12:15pm Mary Bottari reports that the big rally kicked off with the Star Spangled Banner and a prayer. The first speaker was Air Force veteran and nurse Dee Ives. She became a nurse in the 1990s to help serve our veterans. "I ask legislators inside to pause and think about the great harm this bill will do to our ability to provide services to our veterans," Ives said during her speech. She is a proud Reagan Republican but says this bill is not about party politics.
11:30am Harold Meyerson of the Washington Post weighed in on the battle in Wisconsin.
Read the full post here.
Workers toppled a dictator in Egypt, but might be silenced in Wisconsin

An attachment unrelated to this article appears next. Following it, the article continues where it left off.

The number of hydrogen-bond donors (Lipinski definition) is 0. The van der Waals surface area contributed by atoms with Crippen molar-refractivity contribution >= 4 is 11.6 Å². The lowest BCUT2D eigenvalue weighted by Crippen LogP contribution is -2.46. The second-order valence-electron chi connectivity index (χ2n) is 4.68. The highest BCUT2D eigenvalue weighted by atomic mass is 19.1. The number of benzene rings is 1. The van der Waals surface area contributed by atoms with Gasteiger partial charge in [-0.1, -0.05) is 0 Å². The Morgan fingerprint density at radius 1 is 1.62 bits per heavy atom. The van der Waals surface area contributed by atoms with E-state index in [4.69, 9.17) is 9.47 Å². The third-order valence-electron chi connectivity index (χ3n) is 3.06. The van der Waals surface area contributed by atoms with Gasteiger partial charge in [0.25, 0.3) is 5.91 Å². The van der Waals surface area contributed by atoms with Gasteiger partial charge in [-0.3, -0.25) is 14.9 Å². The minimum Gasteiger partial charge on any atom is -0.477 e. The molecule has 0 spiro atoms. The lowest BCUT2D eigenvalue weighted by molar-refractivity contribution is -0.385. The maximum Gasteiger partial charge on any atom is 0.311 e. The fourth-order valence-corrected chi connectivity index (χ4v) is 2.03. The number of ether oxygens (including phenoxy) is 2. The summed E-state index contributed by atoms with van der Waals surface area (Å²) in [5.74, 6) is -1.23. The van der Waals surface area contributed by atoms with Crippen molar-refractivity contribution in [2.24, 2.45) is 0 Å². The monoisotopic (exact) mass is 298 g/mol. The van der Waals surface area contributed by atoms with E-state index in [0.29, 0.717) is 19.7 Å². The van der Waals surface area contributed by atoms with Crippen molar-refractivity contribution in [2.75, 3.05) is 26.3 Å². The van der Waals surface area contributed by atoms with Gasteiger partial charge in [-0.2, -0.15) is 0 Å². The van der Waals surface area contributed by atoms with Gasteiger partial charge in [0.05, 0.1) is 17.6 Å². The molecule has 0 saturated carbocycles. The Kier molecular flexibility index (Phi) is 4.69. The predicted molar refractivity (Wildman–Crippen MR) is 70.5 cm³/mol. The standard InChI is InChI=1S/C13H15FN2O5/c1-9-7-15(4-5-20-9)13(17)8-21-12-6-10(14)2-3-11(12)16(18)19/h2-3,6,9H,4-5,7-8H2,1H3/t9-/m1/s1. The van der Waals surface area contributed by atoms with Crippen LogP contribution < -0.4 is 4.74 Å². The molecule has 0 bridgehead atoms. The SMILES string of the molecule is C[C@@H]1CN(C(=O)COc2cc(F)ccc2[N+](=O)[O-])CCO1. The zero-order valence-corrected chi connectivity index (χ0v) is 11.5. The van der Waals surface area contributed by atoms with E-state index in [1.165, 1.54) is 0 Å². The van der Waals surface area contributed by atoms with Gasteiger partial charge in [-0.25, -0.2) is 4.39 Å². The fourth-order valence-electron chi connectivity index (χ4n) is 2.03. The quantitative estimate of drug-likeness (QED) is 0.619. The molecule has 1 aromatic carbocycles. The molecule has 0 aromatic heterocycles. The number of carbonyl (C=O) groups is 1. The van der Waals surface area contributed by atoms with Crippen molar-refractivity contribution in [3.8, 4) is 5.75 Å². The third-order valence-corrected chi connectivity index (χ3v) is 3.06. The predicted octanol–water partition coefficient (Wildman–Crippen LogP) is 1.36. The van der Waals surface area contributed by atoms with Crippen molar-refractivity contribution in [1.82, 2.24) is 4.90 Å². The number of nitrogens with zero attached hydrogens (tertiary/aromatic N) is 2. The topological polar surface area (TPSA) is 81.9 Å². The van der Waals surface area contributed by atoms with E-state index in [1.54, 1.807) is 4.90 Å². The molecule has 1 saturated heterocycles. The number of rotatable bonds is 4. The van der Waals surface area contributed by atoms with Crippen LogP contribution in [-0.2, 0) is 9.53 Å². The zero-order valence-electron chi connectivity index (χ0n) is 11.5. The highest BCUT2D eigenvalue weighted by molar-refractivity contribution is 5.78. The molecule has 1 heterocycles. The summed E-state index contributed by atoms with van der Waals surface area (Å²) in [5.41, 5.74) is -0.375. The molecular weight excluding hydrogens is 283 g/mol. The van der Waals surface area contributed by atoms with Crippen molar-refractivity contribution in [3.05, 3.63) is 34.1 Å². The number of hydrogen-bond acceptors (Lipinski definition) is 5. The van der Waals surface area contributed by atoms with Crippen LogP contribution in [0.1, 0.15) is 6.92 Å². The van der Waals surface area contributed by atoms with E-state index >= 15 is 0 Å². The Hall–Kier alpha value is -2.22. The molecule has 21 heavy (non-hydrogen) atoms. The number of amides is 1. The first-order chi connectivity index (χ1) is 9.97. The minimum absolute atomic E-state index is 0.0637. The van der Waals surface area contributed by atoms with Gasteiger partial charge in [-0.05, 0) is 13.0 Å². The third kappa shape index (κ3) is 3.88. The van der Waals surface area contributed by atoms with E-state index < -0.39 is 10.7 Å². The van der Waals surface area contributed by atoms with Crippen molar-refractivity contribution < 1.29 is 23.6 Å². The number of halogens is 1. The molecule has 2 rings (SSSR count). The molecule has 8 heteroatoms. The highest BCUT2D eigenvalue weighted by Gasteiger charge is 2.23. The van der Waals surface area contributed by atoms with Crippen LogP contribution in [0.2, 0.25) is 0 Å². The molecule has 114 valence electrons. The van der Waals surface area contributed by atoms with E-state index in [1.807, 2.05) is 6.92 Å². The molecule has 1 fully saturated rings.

"But even as workers were helping topple the regime in Cairo, one state government in particular was moving to topple workers' organizations here in the United States. Last Friday, Scott Walker, Wisconsin's new Republican governor, proposed taking away most collective bargaining rights of public employees. Under his legislation, which has moved so swiftly through the newly Republican state legislature that it might come to a vote Thursday, the unions representing teachers, sanitation workers, doctors and nurses at public hospitals, and a host of other public employees, would lose the right to bargain over health coverage, pensions and other benefits. (To make his proposal more politically palatable, the governor exempted from his hit list the unions representing firefighters and police.) The only thing all other public-sector workers could bargain over would be their base wages, and given the fiscal restraints plaguing the states, that's hardly anything to bargain over at all."